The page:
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Governor Perdue's S.T.A.R.S. Education Plan

Tuesday, April 1, 2003  Contact: Office of Communications 404-651-7774


Students + Teachers + Accountability + Respect = Success

On February 18, 2003, Governor Perdue unveiled his STARS Education Plan to the Georgia House of Representatives. STARS will hold local schools accountable for student achievement while providing local educators the flexibility to use their resources in the ways that are best for their students. Governor Perdue promised education reform during the campaign, and it is a promise that he has kept in his first legislative session.

A month and a half later and after 20 plus hours of committee hearings, the House has refused to let this education reform plan even come up for a committee vote.

On March 27, a bipartisan majority of the Senate passed the Governor's STARS legislation. It is now time for the House to put students and teachers ahead of partisan politics.

Highlights of Governor Perdue's STARS Legislation:

  • Provides local schools flexibility over their resources.

  • Increases accountability by providing greater transparency and complies with the federal No Child Left Behind Act.

  • Offers local schools relief from the class size reduction for one year, in recognition of the current economic climate.

  • Restructures the Department of Education (DOE) by moving the Office of Education Accountability and the Student Data Research Center into the DOE.

The two bills in the Governor's STARS education package, HB 515/SB 248 and HB 516/SB 249, have several key provisions:

  • Removes All Site-Based Expenditure Controls and Position Tests. School systems returned a total of $3 million in remediation money last year. These schools were disproportionately African-American. Three large metro school systems, DeKalb, Cobb, and Gwinnett returned a total of $1 million in media money last year because they could not spend the money according to the state's restrictions. STARS removes these restrictions.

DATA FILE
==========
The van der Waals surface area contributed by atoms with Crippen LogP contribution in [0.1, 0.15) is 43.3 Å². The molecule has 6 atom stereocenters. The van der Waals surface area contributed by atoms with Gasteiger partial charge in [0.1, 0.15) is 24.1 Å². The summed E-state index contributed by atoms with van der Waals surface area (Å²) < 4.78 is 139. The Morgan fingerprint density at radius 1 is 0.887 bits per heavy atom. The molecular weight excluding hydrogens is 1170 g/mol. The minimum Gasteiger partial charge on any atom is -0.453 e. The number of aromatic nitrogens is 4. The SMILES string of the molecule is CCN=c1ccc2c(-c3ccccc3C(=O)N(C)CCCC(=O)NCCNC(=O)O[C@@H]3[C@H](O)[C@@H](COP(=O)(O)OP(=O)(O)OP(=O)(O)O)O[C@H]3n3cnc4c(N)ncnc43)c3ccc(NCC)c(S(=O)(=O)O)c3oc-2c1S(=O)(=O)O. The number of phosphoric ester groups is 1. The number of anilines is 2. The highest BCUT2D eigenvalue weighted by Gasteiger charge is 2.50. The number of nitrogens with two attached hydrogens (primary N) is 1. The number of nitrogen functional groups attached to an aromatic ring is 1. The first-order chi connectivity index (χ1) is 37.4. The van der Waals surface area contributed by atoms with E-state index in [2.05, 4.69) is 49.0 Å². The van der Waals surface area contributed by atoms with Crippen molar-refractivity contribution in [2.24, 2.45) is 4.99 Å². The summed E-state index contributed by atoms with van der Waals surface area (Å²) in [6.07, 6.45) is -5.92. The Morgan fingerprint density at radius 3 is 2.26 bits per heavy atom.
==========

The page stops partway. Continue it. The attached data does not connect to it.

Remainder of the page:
• Maintains One System-Level Expenditure Control. State taxpayer money in direct instruction must remain in direct instruction at the system level, including remediation money. We consider remediation money direct instruction.

  • Flexibility with Class Size. Classes can exceed maximum class size by two if the system average meets maximum class size requirements.

  • Delays Phasing-In of Reduction of Maximum Class Size for One Year. To protect systems from undue financial pressure during this budget crisis, the class size reduction is delayed one year. Failure to delay the class size reduction would result in an unfunded mandate to local school systems in excess of $100 million. This would force local communities to increase property taxes.

  • Flexibility with Seat Time in Middle Schools. This restores the earlier requirement of 4.5 hours and provides flexibility to tailor curriculum according to student needs.

  • Empowers School Councils. STARS will allow more members on school councils, making them majority parents. School councils will also be given more information, such as site based budget and expenditure information and average class sizes by grade and by school. This information will promote accountability by providing more transparency.

  • Restores Title 20 Exemption to Charter Schools. By restoring the Title 20 exemption that was taken away last year, charter schools will no longer have to negotiate 1,000 pages line by line to get flexibility. Charter schools remain subject to civil rights laws, accountability, and reporting requirements.

  • Flexibility with Recertification. The Professional Standards Commission (PSC) will be empowered to waive current requirements on teachers coming from other states or returning to the profession. Current law forces quality teachers from other states to take two courses and pass a test in order to teach in Georgia. Many of these prospective teachers decide not to do so.

  • Makes DOE a One-Stop Agency. Moving the Office of Education Accountability (OEA) and the State Data Research Center (SDRC) into DOE will eliminate inefficient and expensive duplicate bureaucracy and will facilitate cooperation between DOE & local systems. There is no need for multiple Departments of Education in Georgia.

  • Fair Dismissal for Teachers - A Balanced Approach. The Pre-HB 1187 rules (3 Appeals) were too costly to remove ineffective teachers. However, HB 1187 took the opposite extreme: No Appeals. In the STARS legislation, teachers are protected by allowing both the local school board and the PSC to overturn the decision of a principal and superintendent to not renew a teacher's contract. This balanced approach protects both good teachers and protects students from ineffective teachers. Also, teachers and school districts will be spared from costly litigation.

In addition to providing greater accountability, flexibility, and transparency, passage of the STARS package will provide relief to local school systems in these tight economic times. The Governor is hopeful that the House of Representatives will join him to move education reform forward by passing this much needed education legislation.